As our freshwater sources dwindle, it will become more and more important using minimal amounts of water for gardening, and there are many techniques commonly used for doing this. Deeply mulched gardens use only small percentage of the water bare soil gardens use because they prevent water runoff and evaporation. For similar reasons, irrigation lines running along the ground via soaker hoses are much less wasteful than the airborne irrigation we get with sprinklers.
Perhaps the most efficient way to grow our vegetables, both in terms of resource conservation and human effort, is cultivating them in wicking beds. Wicking beds are large, virtually self-watering gardening beds that have no evaporation concerns and no water runoff, as well as many other benefits. Even better, they can be built from repurposed materials, taking stuff out of the overcrowded waste stream. For those looking to grow their own food, particularly in urban and suburban spaces, these types of gardens are a great option.
Source: Angel Schatz/Flickr
What Is a Wicking Bed?
A wicking bed is a raised garden built over a reservoir of water so that the soil wicks the water up from below. As long as the reservoir has water in it, the soil will not dry out. It also won’t overwater the plants because, once moist, the soil will not continue to wick water up. Rather, it amazingly regulates and replenishes based on what the plants’ roots are sucking out, so the right amount is always available, particularly for thirsty plants. It’s a largely self-watering garden bed that only needs occasional refilling — about once a week — rather than consistently administered irrigation. Plus, it eliminates any worry of water runoff or evaporation.
Source: Anastasia Victor/Flickr
What Is an IBC Tote?
One of the most popular ways to build wicking beds is repurposing IBC (international bulk container) totes. These are basically like pallet tanks that are used to transport large quantities of liquid, often food products like syrups and hot sauces as well as chemicals. They are built of plastic with metal caging to add strength, and they are often one-time use containers. IBCs that were used for food are a super score: Not only have they not been tarnished with chemicals, but they are also food-grade plastic, which is safer to use for growing food. These can be found on Craigslist, eBay and similar outfits.
Other Materials Needed
IBC tote wicking beds — each tote makes two — aren’t all that complicated to build, and much of the rest of the materials can likely be sourced secondhand in reclamation shops, such as Habitat for Humanity Restores. Besides the tote itself, making each bed will require:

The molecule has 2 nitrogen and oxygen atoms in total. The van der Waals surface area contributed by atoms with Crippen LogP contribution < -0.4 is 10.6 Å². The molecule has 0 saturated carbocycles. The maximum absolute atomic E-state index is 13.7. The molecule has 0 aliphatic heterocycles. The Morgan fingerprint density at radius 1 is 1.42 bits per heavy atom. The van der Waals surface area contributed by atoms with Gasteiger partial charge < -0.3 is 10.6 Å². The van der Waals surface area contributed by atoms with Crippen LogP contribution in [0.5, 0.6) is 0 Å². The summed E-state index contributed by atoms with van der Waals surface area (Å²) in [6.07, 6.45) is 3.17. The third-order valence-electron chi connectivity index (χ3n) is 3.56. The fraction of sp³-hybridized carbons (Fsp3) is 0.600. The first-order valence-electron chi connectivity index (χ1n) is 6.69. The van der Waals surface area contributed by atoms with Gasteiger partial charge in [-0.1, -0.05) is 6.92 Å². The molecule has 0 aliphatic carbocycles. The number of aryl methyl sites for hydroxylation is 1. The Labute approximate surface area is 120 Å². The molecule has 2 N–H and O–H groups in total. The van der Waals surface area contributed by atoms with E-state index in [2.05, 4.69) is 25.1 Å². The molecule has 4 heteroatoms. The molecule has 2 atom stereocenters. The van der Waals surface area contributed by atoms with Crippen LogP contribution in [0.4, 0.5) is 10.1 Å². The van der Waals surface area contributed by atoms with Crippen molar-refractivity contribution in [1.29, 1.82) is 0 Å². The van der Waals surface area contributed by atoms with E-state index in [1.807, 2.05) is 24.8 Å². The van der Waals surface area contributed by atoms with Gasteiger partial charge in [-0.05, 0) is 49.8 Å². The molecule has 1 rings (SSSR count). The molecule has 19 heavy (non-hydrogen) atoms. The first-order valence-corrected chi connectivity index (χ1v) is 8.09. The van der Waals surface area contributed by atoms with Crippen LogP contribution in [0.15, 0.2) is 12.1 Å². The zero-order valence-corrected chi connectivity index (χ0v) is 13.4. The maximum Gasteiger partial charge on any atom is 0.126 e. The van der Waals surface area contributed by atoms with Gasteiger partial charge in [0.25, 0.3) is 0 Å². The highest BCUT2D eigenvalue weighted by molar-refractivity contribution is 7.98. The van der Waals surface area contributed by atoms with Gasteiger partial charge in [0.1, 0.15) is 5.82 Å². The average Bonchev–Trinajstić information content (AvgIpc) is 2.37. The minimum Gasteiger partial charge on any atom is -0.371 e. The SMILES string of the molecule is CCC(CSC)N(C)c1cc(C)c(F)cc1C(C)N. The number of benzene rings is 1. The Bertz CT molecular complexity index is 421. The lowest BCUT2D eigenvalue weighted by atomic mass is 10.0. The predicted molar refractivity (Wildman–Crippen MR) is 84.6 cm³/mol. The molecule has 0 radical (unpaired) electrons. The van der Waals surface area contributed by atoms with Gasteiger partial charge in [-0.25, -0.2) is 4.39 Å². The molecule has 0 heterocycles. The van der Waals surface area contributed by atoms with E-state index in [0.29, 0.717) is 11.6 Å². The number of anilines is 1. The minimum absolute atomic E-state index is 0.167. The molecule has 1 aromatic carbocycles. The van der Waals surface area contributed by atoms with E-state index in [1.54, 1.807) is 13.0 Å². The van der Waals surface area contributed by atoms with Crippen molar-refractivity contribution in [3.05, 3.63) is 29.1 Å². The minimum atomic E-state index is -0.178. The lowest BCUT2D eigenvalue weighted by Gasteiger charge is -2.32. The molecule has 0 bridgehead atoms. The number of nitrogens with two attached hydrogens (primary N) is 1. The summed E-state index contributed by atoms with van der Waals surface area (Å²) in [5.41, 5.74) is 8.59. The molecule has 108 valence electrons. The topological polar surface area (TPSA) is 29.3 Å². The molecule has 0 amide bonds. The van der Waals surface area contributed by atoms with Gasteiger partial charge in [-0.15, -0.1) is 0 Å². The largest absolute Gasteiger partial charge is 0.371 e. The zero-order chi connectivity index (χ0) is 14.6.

- For the reservoir overflow: an irrigation hose joiner fitting, a bit of rigid landscaping hose (maybe one foot) and an elbow to go on it
- For the reservoir: a small length of slotted agricultural pipe (maybe 3-4 feet), a two-foot piece of rigid 2” piping that fits snugly into the agricultural pipe, a cap for the rigid pipe, a square yard of permeable fabric (either geotextile or something like a cotton sheet), and porous rocks, such as pumice or scoria
- For the garden bed: soil, mulch material and plants
In addition to these necessities, there will be a few tools necessary, such as an angle grinder or reciprocating saw and a drill. Having a couple of scrap screws and the like around would be helpful, too.
How to Make an IBC Wicking Bed
The first step to making the IBC wicking bed is the most daunting, and that’s cutting the IBC tote in half horizontally, creating a top half and a bottom half. Each of these halves can be its own wicking bed, accounting for about 20 square feet of growing space. From here, most people like to unhook the metal cages and turn them upside down so that the sharp, cut edges aren’t sticking up where they could catch an arm or hand. These can be filed down to help in this effort.
The next step is to create the water reservoir overflow. That’s as simple as cutting a small hole near the base of the wicking bed. An irrigation joiner (to fit your irrigation hose) should be shoved through the hole and the edges sealed with silicone. The elbow should be placed on the joiner (not glued) with the length of irrigation hose sticking up vertically out of the other side of the elbow. This will control the water level within the reservoir, and it can be adjusted by rotating the elbow.
For the reservoir itself, the first step is covering the bottom of the IBC with a thin layer porous stone. That is followed by laying the slotted agricultural pipe atop the rocks and putting the rigid pipe into the agricultural pipe. Then, the rigid pipe is held vertically in a corner of the tote such that it sticks up past the top. While holding it, add more porous rock until it covers the agricultural pipe and is almost a foot deep. Once that’s finished, the last step is to cover the rock with permeable cloth.
Now, it’s time put in the garden. The soil should be at least 50% organic material to help with the wicking action of the soil, and it should be no more than a foot deep. Once the soil is in, it’s time to plant some seeds or seedlings. Lettuces and similarly thirsty plants love wicking beds. And, like any good garden, a thick layer of mulch material should cover any exposed soil.
How to Use the Wicking Bed
Once the IBC wicking bed is built, it’s easy to use. Fill up the reservoir, using the overflow to signal when there is enough water. For its first use, it’s good to water the plants in from above as well. Then, it’s a matter of filling the reservoir about once a week, and that should handle the watering for these gardens. This design is all about conserving water and minimizing gardening work.
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